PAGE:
Allen, Linda. "Shirley Jackson's Bio"
ShirleyJackson
. N.p, 2009. October 28, 2016.

Greene, Keith. "1916-1965 Civil Right Notes."
Timetoast.
N.p., n.d. October 29, 2016.

Kumar, Susmit, Dr. "Consequences of World Wars I and II."
Susmitkumar.
N.p., n.d. October 29, 2016.

"The 1920s Timeline of Important Dates."
Shmoop.
Shmoop
,
November 11, 2008. October 29, 2016.

"The Lottery Summary."
Enotes
. N.p., n.d. October 30, 2016.

"The Summer People."
Goodreads.
N.p., n.d. October 31, 2016.

"What Happened in 1951."
Thepeoplehistory
. N.p., n.d. October 29, 2016.

Evaluation of "The Summer People"
"The Summer People" written by Shirley Jackson was published in 1951. During 1951, we had many technological advances, such as the first television to have color. The Nevada Nuclear Test and Operation Greenhouse were happening at the time. The Nevada Nuclear Test was the first nuclear bomb tests in Nevada, and Operation Greenhouse was the first thermonuclear test done by the U.S. The Great Flood of 1951 also took place in Midwest United States. Many popular films and television shows aired in 1951, such as the television show "I Love Lucy." Also, two popular films, "An American in Paris," and "The Day the Earth Stood Still," were released. Overall, 1951 was an extremely important year in the United States, as well as around the world.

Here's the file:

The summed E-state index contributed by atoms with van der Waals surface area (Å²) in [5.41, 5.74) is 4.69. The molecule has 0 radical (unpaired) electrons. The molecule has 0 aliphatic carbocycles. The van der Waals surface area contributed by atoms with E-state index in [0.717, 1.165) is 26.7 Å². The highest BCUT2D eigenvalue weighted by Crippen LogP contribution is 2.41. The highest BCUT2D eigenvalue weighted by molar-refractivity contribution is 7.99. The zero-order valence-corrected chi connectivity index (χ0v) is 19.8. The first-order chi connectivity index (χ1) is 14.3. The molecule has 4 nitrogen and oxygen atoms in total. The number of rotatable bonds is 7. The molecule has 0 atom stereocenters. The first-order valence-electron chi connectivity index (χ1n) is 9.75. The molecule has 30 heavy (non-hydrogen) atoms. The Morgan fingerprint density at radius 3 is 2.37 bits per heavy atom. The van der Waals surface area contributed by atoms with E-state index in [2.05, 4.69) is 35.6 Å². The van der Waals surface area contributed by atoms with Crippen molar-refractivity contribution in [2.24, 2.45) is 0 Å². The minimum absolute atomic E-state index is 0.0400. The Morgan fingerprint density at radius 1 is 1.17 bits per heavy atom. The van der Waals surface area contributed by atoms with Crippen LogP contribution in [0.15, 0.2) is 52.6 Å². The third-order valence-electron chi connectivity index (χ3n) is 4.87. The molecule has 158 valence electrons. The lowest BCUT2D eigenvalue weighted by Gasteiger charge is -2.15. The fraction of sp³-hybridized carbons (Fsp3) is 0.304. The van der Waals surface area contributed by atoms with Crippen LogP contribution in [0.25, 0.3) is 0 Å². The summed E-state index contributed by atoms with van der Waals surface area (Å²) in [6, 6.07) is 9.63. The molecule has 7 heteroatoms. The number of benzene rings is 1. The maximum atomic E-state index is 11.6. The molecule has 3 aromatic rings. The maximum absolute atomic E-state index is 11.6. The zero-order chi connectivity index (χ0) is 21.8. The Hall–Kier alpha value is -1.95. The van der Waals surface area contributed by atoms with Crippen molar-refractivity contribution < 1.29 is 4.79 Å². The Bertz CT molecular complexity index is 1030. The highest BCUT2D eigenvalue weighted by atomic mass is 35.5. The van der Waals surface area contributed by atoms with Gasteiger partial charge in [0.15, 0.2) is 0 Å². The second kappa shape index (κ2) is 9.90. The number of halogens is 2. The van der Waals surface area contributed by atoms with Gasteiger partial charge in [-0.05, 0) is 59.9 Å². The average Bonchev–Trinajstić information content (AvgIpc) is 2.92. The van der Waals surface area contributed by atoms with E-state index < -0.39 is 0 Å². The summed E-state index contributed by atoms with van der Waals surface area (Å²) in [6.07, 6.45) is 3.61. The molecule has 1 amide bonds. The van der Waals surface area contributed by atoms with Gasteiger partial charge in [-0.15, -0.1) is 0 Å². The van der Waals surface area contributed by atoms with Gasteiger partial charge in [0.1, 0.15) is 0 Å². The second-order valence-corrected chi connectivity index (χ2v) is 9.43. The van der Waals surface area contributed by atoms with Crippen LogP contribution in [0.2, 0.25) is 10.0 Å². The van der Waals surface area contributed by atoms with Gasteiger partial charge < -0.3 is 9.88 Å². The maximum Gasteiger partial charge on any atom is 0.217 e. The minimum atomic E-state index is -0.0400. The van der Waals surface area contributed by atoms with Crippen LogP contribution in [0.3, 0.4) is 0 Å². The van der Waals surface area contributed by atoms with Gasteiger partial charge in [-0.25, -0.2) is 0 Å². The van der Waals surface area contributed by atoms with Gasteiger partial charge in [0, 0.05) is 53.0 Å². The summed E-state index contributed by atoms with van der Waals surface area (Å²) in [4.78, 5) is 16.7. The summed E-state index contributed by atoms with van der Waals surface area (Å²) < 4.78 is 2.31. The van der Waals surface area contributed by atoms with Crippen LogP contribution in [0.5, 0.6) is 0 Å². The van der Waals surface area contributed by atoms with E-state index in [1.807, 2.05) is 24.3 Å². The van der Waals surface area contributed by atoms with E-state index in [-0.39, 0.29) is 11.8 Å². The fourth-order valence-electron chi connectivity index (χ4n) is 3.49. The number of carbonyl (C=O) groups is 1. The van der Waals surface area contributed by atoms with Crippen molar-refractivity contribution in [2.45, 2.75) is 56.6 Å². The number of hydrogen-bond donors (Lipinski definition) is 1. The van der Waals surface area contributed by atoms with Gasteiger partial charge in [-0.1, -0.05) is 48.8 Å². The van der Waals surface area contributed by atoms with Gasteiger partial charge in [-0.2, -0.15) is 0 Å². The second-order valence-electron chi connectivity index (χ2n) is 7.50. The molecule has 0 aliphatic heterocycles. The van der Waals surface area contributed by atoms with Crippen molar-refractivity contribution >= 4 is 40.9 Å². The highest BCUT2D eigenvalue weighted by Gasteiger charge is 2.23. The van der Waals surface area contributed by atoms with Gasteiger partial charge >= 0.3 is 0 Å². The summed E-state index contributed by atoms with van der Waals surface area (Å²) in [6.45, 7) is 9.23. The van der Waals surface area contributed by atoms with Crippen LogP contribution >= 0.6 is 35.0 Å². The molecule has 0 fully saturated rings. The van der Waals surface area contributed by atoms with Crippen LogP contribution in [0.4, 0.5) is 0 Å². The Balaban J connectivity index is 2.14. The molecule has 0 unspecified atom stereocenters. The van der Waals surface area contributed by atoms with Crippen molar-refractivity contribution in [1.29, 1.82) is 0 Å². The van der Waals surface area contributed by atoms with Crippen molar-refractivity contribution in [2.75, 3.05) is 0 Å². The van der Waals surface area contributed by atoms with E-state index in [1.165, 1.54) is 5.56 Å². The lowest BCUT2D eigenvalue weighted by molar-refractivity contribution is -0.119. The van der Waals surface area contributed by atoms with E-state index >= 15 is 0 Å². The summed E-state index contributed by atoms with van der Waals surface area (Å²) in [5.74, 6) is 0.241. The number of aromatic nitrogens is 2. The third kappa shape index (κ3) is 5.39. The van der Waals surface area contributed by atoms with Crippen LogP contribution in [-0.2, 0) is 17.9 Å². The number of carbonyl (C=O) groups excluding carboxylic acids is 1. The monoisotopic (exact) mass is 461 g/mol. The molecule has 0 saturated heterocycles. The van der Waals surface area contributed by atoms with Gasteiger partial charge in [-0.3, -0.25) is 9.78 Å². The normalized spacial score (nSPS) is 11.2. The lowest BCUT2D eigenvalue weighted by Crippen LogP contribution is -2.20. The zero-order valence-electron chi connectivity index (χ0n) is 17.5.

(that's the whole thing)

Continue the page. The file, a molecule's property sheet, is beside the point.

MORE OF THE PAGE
One thing I liked about "The Summer People" by Shirley Jackson was the foreshadowing used in the story. All throughout this short story, the author makes the story extremely suspenseful by her use of foreshadowing. I actually enjoyed and also disliked the ending of the story, where it depicted the elderly couple sitting on the couch during the storm. The audience can use their imagination to figure out what happens to the couple. However, I also disliked the ending as well because no closure is given on what happens to the Allisons. That's the only dislike I had from this short story. The foreshadowing in the story really catches the reader's attention, and makes them want to finish the story to see what will happen next. Overall, I enjoyed the story and the literary elements Shirley Jackson used.